CHAPEL HILL, N.C. — We can stop debating whether the stock market has become more disconnected from the economy.
It undeniably has, according to a just-completed academic study by Rene Stulz, a professor of banking and monetary economics at Ohio State University, and Frederik Schlingemann, a finance professor at the University of Pittsburgh. But don’t blame this growing disconnect on the COVID-19 pandemic; the professors show that the trend toward a greater disconnect dates back at least five decades.
Prior to this study, the debate about the stock market-economy disconnect had generated more heat than light. As usual in this day and age, it had become intensely politicized. On the one hand, many found it obscene that the stock market (SPX) could be hitting new all-time highs in the wake of record unemployment. They argued that the market’s (DJIA) strength tells us nothing about the economy and everything we need to know about how our political system rewards the upper classes.
On the other hand, many others argued that, since the stock market’s level — in theory — is a function of anticipated future corporate earnings growth, there is nothing particularly surprising about its disconnect from what is happening contemporaneously. Those in this camp therefore celebrate every stock-market rally as evidence that President Trump’s economic policies are working.
The professors respond to this debate by arguing that it can’t be resolved theoretically. As they write in the study: “How much the stock market reflects the economy is an empirical question.”
They focus on several measures, but perhaps the easiest to understand is the proportion of total employment that comes from public companies. At the start of the professors’ sample in the early 1970s, 41.4% of non-farm workers in the private sector were employed by publicly traded corporations. In 2019, this had fallen to 29.0%.
Notice that even in the early 1970s less than half of non-farm private employment in the U.S. came from publicly traded companies, and that this proportion has declined only modestly since then. So the stock market-economy disconnect is not entirely a new phenomenon.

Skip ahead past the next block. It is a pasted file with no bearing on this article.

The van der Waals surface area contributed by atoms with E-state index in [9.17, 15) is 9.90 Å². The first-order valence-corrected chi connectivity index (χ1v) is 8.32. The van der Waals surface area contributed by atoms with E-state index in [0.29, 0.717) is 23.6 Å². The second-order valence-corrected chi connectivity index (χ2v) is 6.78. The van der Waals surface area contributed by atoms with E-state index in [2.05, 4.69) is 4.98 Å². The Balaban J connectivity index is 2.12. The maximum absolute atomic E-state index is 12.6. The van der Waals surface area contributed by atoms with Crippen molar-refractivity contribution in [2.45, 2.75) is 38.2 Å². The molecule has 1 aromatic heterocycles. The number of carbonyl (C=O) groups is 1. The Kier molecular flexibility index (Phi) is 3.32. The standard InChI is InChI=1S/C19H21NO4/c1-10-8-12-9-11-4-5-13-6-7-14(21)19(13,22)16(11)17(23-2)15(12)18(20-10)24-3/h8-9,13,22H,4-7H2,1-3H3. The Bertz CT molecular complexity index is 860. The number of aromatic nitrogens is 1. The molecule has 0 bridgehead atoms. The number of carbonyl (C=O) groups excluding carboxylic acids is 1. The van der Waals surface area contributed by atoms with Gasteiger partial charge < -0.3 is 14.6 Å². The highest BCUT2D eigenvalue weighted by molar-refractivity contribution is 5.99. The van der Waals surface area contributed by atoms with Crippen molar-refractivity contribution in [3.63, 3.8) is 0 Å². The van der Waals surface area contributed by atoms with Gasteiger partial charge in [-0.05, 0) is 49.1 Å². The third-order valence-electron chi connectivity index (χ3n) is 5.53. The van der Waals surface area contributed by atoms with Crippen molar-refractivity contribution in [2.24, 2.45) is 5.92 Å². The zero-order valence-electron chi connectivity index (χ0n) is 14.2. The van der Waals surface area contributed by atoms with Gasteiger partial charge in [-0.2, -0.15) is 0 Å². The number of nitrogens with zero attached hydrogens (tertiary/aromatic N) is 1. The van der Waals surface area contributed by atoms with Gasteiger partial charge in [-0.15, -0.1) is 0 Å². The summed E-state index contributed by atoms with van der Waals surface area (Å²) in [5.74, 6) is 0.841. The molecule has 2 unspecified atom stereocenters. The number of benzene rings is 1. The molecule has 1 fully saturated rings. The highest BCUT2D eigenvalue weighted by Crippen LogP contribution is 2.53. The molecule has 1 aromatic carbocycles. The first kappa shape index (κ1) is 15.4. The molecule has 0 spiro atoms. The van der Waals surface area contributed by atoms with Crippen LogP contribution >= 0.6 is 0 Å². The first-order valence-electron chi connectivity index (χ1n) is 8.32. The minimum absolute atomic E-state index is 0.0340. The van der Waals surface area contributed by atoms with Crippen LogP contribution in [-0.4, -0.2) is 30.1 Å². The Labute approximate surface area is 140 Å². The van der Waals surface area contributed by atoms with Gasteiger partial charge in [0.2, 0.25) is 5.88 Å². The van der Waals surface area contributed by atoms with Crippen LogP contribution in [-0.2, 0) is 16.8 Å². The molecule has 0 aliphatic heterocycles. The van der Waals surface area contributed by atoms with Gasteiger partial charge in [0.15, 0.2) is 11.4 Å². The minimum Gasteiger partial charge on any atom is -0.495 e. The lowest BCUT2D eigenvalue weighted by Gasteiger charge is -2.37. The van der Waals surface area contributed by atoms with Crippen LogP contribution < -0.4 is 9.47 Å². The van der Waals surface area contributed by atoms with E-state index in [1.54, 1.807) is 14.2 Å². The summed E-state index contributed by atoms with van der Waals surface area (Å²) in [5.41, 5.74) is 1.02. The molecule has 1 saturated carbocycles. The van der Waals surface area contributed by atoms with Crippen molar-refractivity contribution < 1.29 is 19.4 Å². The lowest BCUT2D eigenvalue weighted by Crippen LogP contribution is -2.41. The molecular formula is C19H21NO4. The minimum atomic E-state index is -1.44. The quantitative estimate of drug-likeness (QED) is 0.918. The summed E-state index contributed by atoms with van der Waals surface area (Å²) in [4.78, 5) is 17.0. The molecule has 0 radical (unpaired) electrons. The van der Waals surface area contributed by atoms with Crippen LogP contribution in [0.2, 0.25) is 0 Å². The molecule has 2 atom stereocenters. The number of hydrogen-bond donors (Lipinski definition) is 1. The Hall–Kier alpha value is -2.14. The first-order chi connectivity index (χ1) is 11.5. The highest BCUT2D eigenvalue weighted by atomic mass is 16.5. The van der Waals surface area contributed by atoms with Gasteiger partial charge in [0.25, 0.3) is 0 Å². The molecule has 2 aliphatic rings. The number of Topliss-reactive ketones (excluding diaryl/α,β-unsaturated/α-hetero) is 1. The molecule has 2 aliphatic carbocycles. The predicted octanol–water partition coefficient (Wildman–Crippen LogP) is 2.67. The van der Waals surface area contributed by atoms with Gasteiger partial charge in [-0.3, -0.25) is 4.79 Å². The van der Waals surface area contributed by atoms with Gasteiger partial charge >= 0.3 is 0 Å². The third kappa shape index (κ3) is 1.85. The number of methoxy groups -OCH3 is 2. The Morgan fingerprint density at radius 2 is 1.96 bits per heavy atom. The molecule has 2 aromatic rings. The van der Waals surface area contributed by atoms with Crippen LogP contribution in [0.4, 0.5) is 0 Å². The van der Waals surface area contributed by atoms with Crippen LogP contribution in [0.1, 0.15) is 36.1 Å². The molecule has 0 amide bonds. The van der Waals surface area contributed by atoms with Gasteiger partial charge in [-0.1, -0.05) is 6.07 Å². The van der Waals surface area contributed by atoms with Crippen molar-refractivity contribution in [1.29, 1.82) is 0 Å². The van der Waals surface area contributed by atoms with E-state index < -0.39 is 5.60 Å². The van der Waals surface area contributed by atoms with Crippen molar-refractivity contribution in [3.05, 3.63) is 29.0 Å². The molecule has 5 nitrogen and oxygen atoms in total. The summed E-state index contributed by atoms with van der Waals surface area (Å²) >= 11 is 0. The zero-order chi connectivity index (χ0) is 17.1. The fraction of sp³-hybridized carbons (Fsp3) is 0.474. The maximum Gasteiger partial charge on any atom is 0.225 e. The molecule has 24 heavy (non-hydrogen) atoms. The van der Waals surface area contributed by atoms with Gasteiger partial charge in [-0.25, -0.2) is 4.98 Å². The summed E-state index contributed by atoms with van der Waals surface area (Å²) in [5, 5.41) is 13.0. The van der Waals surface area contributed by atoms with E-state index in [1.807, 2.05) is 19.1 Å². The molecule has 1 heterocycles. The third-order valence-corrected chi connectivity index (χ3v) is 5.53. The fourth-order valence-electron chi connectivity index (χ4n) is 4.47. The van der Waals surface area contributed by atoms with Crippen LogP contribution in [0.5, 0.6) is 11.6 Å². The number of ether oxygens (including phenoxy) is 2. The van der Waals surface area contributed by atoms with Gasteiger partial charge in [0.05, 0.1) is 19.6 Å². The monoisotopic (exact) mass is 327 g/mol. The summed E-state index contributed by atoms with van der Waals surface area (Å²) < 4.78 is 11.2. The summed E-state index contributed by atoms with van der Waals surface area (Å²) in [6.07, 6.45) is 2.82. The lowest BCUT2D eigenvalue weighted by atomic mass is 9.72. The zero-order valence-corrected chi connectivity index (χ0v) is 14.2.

This conclusion was reinforced by what the professors found upon digging into the data more deeply: The long-term trend toward a greater disconnect has not followed a straight line. In fact, they found that the current disconnect is not even the highest it’s been over the last 50 years.
Consider an “employment unrepresentativeness measure” that the professors created, which reflects the degree to which a company’s market capitalization share of the total market differs from its share of total employment. This measure would be low if the publicly traded company that employed the most people also had the greatest market cap, and so on down the line. Higher readings therefore would indicate greater “unrepresentativeness” — a greater disconnect, in other words.
The chart at the top of this article plots the professors’ employment unrepresentativeness measure. Notice that while the current reading is higher than in the 1970s, it isn’t as high as what was registered at the top of the internet bubble.
There are both shorter-term and long-term factors at work here, according to the professors. The shorter-term factor is the market’s valuation: The stock market-economy disconnect increases as valuations become more stretched. This is an ominous finding, given that their employment unrepresentativeness measure is now higher than at any other time except the top of the internet bubble.
The longer-term factor, according to the professors, is the shift away from manufacturing toward a high-tech economy. As a general rule, high-tech companies employ fewer people than do manufacturers. The company currently at the top of the market-cap ranking—Apple (AAPL) — has 137,000 employees, according to FactSet. In contrast, when General Motors (GM) was at the top of the market-cap rankings five decades ago, it employed more than 600,000 people.
The bottom line: There is a widening stock market-economy disconnect. Stock-market strength tells us less about the true state of the economy than at almost any other time over the last five decades. And that’s not a political belief, but a statement of fact.
Mark Hulbert is a regular contributor to MarketWatch. His Hulbert Ratings tracks investment newsletters that pay a flat fee to be audited. He can be reached at firstname.lastname@example.org.